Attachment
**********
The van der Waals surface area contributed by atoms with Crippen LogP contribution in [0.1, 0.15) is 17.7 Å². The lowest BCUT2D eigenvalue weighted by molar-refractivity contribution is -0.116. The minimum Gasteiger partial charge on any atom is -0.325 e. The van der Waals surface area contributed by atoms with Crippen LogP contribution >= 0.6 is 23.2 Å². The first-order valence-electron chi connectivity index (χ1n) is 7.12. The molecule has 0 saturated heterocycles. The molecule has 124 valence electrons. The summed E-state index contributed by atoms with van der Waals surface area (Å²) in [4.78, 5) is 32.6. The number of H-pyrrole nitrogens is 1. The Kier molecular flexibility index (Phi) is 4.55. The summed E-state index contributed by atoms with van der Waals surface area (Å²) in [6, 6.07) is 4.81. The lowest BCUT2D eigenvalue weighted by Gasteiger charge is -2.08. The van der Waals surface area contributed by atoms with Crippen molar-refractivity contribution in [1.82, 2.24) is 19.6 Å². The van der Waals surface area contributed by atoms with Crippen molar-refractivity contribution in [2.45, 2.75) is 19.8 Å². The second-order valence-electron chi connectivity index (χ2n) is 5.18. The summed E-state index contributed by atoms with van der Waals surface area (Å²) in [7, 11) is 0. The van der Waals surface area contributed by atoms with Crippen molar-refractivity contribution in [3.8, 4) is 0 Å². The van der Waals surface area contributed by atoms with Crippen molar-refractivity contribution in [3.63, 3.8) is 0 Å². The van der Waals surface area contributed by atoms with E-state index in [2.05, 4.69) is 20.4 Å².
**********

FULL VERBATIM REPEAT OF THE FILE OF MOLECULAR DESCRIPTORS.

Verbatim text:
The van der Waals surface area contributed by atoms with Crippen LogP contribution in [0.1, 0.15) is 17.7 Å². The lowest BCUT2D eigenvalue weighted by molar-refractivity contribution is -0.116. The minimum Gasteiger partial charge on any atom is -0.325 e. The van der Waals surface area contributed by atoms with Crippen LogP contribution >= 0.6 is 23.2 Å². The first-order valence-electron chi connectivity index (χ1n) is 7.12. The molecule has 0 saturated heterocycles. The molecule has 124 valence electrons. The summed E-state index contributed by atoms with van der Waals surface area (Å²) in [4.78, 5) is 32.6. The number of H-pyrrole nitrogens is 1. The Kier molecular flexibility index (Phi) is 4.55. The summed E-state index contributed by atoms with van der Waals surface area (Å²) in [6, 6.07) is 4.81. The lowest BCUT2D eigenvalue weighted by Gasteiger charge is -2.08. The van der Waals surface area contributed by atoms with Crippen molar-refractivity contribution in [1.82, 2.24) is 19.6 Å². The van der Waals surface area contributed by atoms with Crippen molar-refractivity contribution in [2.45, 2.75) is 19.8 Å². The second-order valence-electron chi connectivity index (χ2n) is 5.18. The summed E-state index contributed by atoms with van der Waals surface area (Å²) in [7, 11) is 0. The van der Waals surface area contributed by atoms with Crippen molar-refractivity contribution in [3.8, 4) is 0 Å². The van der Waals surface area contributed by atoms with Crippen molar-refractivity contribution in [3.63, 3.8) is 0 Å². The van der Waals surface area contributed by atoms with E-state index in [2.05, 4.69) is 20.4 Å².